But as I previewed earlier, I'm less than entirely certain that Judge Wardlaw's critique on this point is unambiguously well-founded.  Lots of times, one word is really all have to -- or, perhaps, can -- say.  A piece of testimony may be hearsay because, well, it's hearsay.  Adding "asserts truth of matter asserted" or "X is testifying about what Y said" wouldn't really add much, would it?  Ditto for foundation or relevance or the vast majority of the typical MSJ objections, including but not limited to the ones here.

Plus, the critique might prove a bit too much.  Judge Wardlaw says we can't really understand the objections -- or the legitimacy (or illegitimacy) of sustaining them -- when they're just one word.  But I gotta remind everyone that that's pretty much entirely what we do at trial:  one word, no explanation, and a ruling from the district judge.  Indeed, try to say more, and lots of times you're going to evoke the definite ire of the judge.  If it's good enough for trial, presumably it's good enough for an MSJ, no?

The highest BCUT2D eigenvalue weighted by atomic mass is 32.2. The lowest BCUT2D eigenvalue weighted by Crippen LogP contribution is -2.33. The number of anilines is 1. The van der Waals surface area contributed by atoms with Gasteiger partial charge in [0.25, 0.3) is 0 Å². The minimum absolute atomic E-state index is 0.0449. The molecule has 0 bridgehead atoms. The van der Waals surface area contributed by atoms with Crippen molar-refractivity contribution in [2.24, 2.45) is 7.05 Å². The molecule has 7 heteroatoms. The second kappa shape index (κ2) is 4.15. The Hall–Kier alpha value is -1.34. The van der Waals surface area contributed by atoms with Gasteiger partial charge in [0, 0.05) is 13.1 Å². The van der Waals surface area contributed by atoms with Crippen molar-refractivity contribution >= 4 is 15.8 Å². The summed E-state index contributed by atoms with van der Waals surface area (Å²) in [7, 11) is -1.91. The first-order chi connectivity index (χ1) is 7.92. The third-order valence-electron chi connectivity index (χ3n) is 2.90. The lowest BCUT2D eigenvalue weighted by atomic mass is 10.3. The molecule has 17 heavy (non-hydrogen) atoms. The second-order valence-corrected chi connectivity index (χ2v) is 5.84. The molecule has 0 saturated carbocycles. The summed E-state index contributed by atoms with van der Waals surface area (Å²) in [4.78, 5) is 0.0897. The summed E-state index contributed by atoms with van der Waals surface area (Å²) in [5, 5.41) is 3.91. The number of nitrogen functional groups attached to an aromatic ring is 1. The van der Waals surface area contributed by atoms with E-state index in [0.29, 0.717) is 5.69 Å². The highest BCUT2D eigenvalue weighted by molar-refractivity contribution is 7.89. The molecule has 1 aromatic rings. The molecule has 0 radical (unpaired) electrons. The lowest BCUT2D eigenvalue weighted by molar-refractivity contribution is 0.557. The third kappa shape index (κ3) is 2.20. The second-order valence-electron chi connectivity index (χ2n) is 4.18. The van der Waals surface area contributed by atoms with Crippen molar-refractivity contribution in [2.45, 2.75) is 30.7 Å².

Now, I can see an argument the other way.  At trial, we're worried about distractions, especially for the jury, or being improperly argumentative.  Plus it takes up time.  Not so when an objection is merely on the papers and in front of a judge.  We can afford to explain things there.  Maybe even no reason not to.  For precisely the resasons Judge Wardlaw identifies.

Still, I'm not entirely certain that one-word objections aren't fine.  At least when they're well-founded.  Yeah, sometimes it's hard to tell, and sometimes they're merely boilerplate (like here).  But sometime's they're not.

Regardless:  Litigators will definitely be able to employ the Ninth Circuit's opinion here in a variety of contexts (and on a variety of bases) in connection with MSJ motions.  So definitely a good opinion to know.

And cite.  Often.